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|Volume 11 |Issue 16 | April 20, 2012 ||
In the 1970s, the Watergate scandal had rocked the US. It was the result of the June 1972 break-in at the Democratic National Committee headquarters at the Watergate office complex in Washington DC and the Nixon administration's desperate attempt to cover up its involvement in it. But the situation went beyond the government's control. Facing almost certain impeachment in the House of Representatives and a strong possibility of a conviction in the Senate, President Richard Nixon resigned on August 9, 1974. The political scandal also resulted in the indictment, trial, conviction and incarceration of 43 people, including dozens of top Nixon administration officials.
Gerald Ford, Nixon's successor, later exonerated Nixon, who proclaimed his innocence until his death in 1994. In his official response to the pardon, Nixon said that he "was wrong in not acting more decisively and more forthrightly in dealing with Watergate, particularly when it reached the stage of judicial proceedings and grew from a political scandal into a national tragedy.”
Politicians in our part of the world never learned from the Watergate. The apparent fact is that Prime Minister Hasina demonstrated political wisdom by not making attempts to cover up Suranjit Sengupta's alleged involvement in the scandal. She did not defend Suranjit the way she did in the past when erstwhile Communications Minister Syed Abdul Hossain's alleged involvement in corruption damaged her cabinet's image, leading to the suspension of World Bank's funding of the Padma bridge project.
Rather Hasina seems to have tried to keep her cabinet's image clean this time by asking Suranjit to step down. Abul Hossain is fortunate as he did not have to resign--he was just removed from the communications ministry and put at the helm of another one. Compared to Abul, Suranjit, therefore, who took oath as a minister at the end of November last year for the first time in his long political career, is ill-fated. Critics may say Hasina did not defend Suranjit as the latter was not in her good books due to his role during the emergency regime. Mysteriously though, he has been made a minister without portfolio.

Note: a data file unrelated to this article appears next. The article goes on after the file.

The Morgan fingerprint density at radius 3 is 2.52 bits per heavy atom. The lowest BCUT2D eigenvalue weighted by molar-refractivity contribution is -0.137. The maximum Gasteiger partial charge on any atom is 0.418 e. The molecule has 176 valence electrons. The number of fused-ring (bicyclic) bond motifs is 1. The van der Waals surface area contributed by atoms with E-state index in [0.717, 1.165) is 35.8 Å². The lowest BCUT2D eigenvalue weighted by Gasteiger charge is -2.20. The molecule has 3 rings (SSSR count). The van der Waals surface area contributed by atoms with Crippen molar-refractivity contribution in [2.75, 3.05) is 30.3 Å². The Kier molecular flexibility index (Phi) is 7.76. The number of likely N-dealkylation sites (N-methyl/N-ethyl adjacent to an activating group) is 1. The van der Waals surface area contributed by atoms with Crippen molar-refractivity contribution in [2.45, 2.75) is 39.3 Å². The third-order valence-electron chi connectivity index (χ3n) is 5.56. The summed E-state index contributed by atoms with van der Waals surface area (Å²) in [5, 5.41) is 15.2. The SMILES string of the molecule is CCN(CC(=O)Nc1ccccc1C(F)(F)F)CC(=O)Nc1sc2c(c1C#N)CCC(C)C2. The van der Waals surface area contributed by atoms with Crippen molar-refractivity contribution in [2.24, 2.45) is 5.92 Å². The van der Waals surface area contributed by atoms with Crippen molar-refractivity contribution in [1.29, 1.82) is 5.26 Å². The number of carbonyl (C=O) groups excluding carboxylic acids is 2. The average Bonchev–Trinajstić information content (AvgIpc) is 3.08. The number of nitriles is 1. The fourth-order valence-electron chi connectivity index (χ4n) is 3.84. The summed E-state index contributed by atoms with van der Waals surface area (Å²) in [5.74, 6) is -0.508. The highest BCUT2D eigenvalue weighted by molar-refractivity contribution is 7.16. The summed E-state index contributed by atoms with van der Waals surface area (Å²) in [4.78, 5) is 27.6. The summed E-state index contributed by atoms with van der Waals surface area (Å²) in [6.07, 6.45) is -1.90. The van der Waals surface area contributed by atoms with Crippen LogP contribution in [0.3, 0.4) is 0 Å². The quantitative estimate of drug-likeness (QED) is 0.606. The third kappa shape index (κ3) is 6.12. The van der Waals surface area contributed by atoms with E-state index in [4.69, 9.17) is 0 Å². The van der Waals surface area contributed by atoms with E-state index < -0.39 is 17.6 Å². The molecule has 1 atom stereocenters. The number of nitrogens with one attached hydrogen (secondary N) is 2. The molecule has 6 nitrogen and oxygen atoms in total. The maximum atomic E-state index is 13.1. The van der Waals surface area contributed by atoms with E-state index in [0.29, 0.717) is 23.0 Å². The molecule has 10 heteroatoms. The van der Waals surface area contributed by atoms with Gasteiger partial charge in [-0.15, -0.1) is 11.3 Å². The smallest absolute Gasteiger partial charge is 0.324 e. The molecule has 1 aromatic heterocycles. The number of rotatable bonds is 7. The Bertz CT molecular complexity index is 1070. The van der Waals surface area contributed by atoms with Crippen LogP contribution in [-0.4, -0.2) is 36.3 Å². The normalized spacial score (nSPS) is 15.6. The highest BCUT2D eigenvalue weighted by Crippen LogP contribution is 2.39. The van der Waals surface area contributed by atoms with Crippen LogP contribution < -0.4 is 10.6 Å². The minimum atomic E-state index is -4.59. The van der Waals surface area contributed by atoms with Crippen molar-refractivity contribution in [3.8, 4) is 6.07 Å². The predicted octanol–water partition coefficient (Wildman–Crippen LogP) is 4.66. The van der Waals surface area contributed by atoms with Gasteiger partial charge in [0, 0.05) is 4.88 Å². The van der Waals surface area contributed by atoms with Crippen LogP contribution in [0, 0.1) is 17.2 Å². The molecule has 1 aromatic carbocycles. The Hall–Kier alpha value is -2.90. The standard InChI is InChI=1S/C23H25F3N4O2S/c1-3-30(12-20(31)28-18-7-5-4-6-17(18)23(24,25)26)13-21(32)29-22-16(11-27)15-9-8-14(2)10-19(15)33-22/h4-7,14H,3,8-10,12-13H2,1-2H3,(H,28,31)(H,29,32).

Some may argue that the magnitude of the scandal seems to have rocked Bangladesh much more than the one involving the Padma bridge project.
Suranjit came under fire following the seizure of Tk 70 lakh from the microbus of his APS Omar Faruq Talukder by Border Guard Bangladesh members in the capital on April 9. The microbus driver, Ali Azam Khan, drove the vehicle into the BGB headquarters, having been refused Tk 5 lakh as a share of the amount reportedly extorted from job seekers. Faruq, Railway General Manager (East) Yusuf Ali Mridha and Railway's Dhaka Divisional Security Commandant Enamul Huq were in the vehicle which was headed towards Suranjit's home. In the wake of surging criticism, APS Faruq was sacked and Mridha and Enamul were suspended on April 15 for their alleged involvement in the scandal.
But as they could not contain the rising flame of criticism, Suranjit made hasty efforts to save himself by terming the incident as a conspiracy to ruin his political image. But people did not believe him. In an online opinion survey, The Daily Star asked the question– “Do you agree with Railway Minister Suranjit Sengupta that the 70-lakh scam is a well orchestrated ploy to ruin his political image?” “No”—answered 83.9 percent people out of a total 1211.
Media reports suggest Prime Minister Sheikh Hasina herself did not buy the explanation Suranjit gave at a meeting on April 15.
Government policymakers and ruling party leaders may think that Suranjit's resignation would contribute to regaining the image of the government. The Railgate scandal is a tip of the iceberg of unbridled corruption in the government administration. There are besides other major failures including the stock market crash that have made the Hasina administration unpopular. Moreover, unruly behaviour of some ruling Awami League MPs has tainted the government's image. Take Shipping Minister Shajahan Khan, who has openly sided with drivers who were held responsible for killing people in frequent road accidents. He has also demanded that the government legalise extortion in the transport sectors.
Since assuming office in January 2009, Hasina has been warning ministers and MPs of stern actions against unruly behaviour and corrupt practices. But before Suranjit's resignation, there was no noticeable measure to substantiate the effectiveness of the PM's warning. Similarly, the parliament also could not demonstrate its strong role against corruption the way the US parliament had done in the Watergate scandal. As our parliamentarians fail to rise beyond narrow partisan interests, the cabinet led by the PM remains unaccountable. And lack of action against corruption, of course, encourages the corrupt to take the life blood out of country's economy.
The Railgate scandal has also exposed before us another significant and frustrating side of politics. Opposition politicians and many civil society leaders unequivocally demanded the formation of a judicial committee to probe the scandal. Their demand is a testimony to the ineffectiveness of the Anti-Corruption Commission (ACC). The anti-graft body has moved to probe into the incident, but people do not have confidence in the ACC. The ruling AL, in its electoral manifesto, has promised to take multi-pronged steps to fight grafts. But the pledges have remained unfulfilled in the last three years of the current government's tenure as corruption remains unabated. It now depends on Hasina if her administration will take steps to regain its lost image or will do nothing and watch its popularity dwindle further.
The writer is Senior Reporter, The Daily Star.
Copyright (R) thedailystar.net 2012